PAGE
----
Summer Study Abroad: UNO-Japan: Study at Doshisha University Program

(reshared from H-Net)

The 2017 U. of New Orlean-Japan: Study at Doshisha University Program is a 6-week (online intro-week plus 5 weeks in Japan) summer program designed for participants to learn about Japanese Culture, Philosophy, Cinema, History, and Language while living in Kyoto, an ancient capital of Japan.

Eligibility: The program is open to any US College Students as well as eligible High School Seniors who will turn 18 by May 21, 2017. We accept students from around the US as guest students (including international students, although depending upon their nationality, they may have to acquire a visa to Japan).

Course offerings: Students choose two courses from the following:

*Basic Japanese II (Japanese language)
*The Tao of Happiness (Interdisciplinary course)
*Journey to the Heart of Zen (Philosophy)
*History of Asian Civilizations (History)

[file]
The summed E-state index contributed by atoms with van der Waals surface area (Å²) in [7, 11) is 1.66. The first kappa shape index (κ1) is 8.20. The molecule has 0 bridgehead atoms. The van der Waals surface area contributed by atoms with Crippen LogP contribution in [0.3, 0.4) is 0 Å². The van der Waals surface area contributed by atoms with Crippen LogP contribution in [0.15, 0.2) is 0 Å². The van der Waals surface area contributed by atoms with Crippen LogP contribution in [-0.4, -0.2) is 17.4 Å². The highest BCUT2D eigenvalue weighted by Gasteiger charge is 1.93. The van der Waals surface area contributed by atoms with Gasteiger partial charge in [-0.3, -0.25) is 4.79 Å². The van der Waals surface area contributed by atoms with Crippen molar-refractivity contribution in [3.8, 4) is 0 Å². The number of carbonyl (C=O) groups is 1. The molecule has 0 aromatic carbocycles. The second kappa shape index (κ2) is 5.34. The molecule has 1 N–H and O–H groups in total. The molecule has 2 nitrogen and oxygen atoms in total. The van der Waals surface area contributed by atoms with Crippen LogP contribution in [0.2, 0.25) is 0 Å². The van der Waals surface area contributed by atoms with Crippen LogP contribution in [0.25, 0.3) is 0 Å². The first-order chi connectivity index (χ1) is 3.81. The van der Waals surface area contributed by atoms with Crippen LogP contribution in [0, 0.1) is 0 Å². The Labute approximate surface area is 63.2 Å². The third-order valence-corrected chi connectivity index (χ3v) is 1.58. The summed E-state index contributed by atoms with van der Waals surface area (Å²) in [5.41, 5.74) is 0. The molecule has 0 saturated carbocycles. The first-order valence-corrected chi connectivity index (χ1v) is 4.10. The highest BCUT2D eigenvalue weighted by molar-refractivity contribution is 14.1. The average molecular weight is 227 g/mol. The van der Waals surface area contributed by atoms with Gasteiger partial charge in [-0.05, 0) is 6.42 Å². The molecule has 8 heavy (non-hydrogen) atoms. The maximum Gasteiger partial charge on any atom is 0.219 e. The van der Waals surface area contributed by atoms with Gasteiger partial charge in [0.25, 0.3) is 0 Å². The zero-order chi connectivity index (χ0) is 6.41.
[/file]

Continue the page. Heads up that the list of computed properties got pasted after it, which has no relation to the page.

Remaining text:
*Love in the Japanese Cinema (Film)

Dates: May 28-July 1, 2017 (online intro week is May 21 to 27th)
Cost: $4,995.00
Includes: TUITION, HOUSING, weekday LUNCHES on campus, a FIELD TRIP, CULTURAL ACTIVITIES, TOMODACHI PROGRAM, STUDY ABROAD HEALTH INSURANCE, a 1-MONTH BUS PASS for the city of Kyoto, and more!

Earn 6 college credit hours (fully transferable, check with your advisor for course equivalency). Open to anyone over 18 years of age at the time of departure who meet UNO admissions requirements.

No previous knowledge of the Japanese language required.
The program has been very well received by previous students – quite a few of them have participated twice!
For more information, please visit our website at: http://inst.uno.edu/Japan/, or e-mail us at: UNOJapan@uno.edu.

Also, please “like” us on Facebook: http://www.facebook.com/UNOJapan.Doshisha.
We hope you will join us this summer!

About Travis

I am a scholar of Japanese & Okinawan history with a particular interest in the history of arts and culture, and inter-Asia interactions, in the early modern period. I am currently working on how cultural and political realities were produced and maintained through diplomatic ritual performance in Luchuan (Okinawan) embassies to the Tokugawa shogunate.
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